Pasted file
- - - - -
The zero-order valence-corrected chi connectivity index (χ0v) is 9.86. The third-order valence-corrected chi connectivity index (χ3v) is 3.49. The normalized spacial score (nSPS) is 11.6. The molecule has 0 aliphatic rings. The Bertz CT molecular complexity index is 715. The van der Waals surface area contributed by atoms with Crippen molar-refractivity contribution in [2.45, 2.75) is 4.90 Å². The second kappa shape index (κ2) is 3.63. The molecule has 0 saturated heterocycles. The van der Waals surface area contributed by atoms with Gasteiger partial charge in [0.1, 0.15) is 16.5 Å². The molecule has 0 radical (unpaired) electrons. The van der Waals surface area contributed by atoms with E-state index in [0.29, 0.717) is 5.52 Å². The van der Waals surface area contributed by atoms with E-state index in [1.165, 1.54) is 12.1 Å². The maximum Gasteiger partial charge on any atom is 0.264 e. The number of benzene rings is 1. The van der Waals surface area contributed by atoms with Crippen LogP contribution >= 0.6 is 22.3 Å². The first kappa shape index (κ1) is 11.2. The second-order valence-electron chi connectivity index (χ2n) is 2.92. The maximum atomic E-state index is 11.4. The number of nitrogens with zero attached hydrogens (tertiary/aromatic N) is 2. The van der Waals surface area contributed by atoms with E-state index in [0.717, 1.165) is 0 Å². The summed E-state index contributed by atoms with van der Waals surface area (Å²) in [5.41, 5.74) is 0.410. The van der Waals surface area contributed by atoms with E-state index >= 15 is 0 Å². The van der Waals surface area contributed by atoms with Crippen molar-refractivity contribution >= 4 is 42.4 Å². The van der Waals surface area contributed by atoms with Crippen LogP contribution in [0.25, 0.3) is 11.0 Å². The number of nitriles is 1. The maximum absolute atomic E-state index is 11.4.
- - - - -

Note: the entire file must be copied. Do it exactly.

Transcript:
The zero-order valence-corrected chi connectivity index (χ0v) is 9.86. The third-order valence-corrected chi connectivity index (χ3v) is 3.49. The normalized spacial score (nSPS) is 11.6. The molecule has 0 aliphatic rings. The Bertz CT molecular complexity index is 715. The van der Waals surface area contributed by atoms with Crippen molar-refractivity contribution in [2.45, 2.75) is 4.90 Å². The second kappa shape index (κ2) is 3.63. The molecule has 0 saturated heterocycles. The van der Waals surface area contributed by atoms with Gasteiger partial charge in [0.1, 0.15) is 16.5 Å². The molecule has 0 radical (unpaired) electrons. The van der Waals surface area contributed by atoms with E-state index in [0.29, 0.717) is 5.52 Å². The van der Waals surface area contributed by atoms with E-state index in [1.165, 1.54) is 12.1 Å². The maximum Gasteiger partial charge on any atom is 0.264 e. The number of benzene rings is 1. The van der Waals surface area contributed by atoms with Crippen LogP contribution >= 0.6 is 22.3 Å². The first kappa shape index (κ1) is 11.2. The second-order valence-electron chi connectivity index (χ2n) is 2.92. The maximum atomic E-state index is 11.4. The number of nitrogens with zero attached hydrogens (tertiary/aromatic N) is 2. The van der Waals surface area contributed by atoms with E-state index in [0.717, 1.165) is 0 Å². The summed E-state index contributed by atoms with van der Waals surface area (Å²) in [5.41, 5.74) is 0.410. The van der Waals surface area contributed by atoms with E-state index >= 15 is 0 Å². The van der Waals surface area contributed by atoms with Crippen molar-refractivity contribution >= 4 is 42.4 Å². The van der Waals surface area contributed by atoms with Crippen LogP contribution in [0.25, 0.3) is 11.0 Å². The number of nitriles is 1. The maximum absolute atomic E-state index is 11.4.